By Walker Schneider (@WalkerSchneider)
Today crime-fighting relies on massive criminal databases. In the United States, this practice can be traced back to Gilded Age New York City and the Rogues’ Gallery, the great-grandfather of modern criminal databases. Deep within the New York City Police Department’s headquarters on Mulberry Street, the Rogues’ Gallery was a hulking mass of dark polished wood that stood five feet tall and four feet wide. Its two doors opened to reveal large wooden panels that could be flipped through like pages in a book. Each panel held a hundred photographic portraits of known criminals from around the world.
By 1895, the Rogues’ Gallery was home to over fifteen hundred such portraits, with additional empty panels for future entries. Every photograph in the Rogues’ Gallery had a card attached to its back with information about the criminal ranging from their name to identifying features to their most recent movements. In 1886, the head of New York City’s Detective Bureau bragged that the Rogues’ Gallery was “probably the most complete criminal directory in the country.”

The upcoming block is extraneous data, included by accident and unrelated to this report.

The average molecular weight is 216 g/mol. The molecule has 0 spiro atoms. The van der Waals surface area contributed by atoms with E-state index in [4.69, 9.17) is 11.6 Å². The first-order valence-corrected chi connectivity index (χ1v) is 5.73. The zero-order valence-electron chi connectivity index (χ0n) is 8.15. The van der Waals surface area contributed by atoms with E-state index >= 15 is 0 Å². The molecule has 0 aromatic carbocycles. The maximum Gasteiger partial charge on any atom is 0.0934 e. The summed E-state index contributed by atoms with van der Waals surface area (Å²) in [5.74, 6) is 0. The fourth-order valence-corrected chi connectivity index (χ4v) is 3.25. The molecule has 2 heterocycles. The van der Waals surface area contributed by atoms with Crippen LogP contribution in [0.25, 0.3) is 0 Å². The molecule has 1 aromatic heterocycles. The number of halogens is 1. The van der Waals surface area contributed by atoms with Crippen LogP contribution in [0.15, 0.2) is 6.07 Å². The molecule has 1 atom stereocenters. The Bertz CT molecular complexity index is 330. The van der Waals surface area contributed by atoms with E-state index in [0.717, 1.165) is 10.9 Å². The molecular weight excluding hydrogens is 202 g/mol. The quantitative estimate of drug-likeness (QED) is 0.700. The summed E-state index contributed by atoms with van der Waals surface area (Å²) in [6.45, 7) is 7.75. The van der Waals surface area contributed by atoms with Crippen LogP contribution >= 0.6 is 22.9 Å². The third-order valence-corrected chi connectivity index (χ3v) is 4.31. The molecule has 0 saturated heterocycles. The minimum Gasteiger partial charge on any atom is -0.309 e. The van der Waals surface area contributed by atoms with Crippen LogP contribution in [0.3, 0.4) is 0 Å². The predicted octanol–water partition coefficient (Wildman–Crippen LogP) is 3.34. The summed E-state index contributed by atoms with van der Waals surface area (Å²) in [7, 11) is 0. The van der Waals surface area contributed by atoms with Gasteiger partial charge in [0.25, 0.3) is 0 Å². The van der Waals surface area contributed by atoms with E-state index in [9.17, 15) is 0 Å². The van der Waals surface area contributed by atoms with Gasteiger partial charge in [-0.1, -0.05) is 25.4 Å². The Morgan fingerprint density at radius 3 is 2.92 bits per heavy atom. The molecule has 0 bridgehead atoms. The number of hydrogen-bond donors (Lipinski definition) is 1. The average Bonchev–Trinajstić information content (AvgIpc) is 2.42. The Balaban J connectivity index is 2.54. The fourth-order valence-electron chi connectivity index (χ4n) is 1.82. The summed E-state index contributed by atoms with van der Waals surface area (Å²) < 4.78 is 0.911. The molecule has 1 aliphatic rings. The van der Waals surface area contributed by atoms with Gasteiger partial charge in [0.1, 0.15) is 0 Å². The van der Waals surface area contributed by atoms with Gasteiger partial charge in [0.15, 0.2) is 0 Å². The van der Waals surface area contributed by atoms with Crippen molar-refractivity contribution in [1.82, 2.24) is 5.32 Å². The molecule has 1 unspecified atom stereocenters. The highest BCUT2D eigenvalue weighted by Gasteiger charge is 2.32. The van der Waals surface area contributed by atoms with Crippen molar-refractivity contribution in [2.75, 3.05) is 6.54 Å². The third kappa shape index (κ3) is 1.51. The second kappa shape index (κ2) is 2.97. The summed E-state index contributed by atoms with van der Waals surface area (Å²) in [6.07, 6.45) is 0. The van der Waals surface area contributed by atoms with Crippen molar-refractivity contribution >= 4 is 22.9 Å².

As American policing evolved from local efforts to inter-regional (and even international) collaborations, these photographic portraits and their accompanying information were shared with other police departments within the United States and in Europe. By the mid-twentieth century, the practices popularised by the Rogues’ Gallery had become standardised throughout the United States and Europe. You might know them as mugshots and “Most Wanted” lists. So, the next time the face of a known criminal flashes across the news, think back to Gilded Age New York City and its giant criminal encyclopaedia, the Rogues’ Gallery.
 Byrnes, T., Professional Criminals of America (New York: Cassell & Company, 1886), p.54.
Image: ‘Police Headquarters, The “Rogue’s Gallery”. The mug shot collection at the New York City Police Headquarters.’ Taken by Richard Hoe Lawrence (1858-1936) for Jacob A. Riis (1849-1914). Used under Museum of the City of New York Collections‘ Fair Use Guide.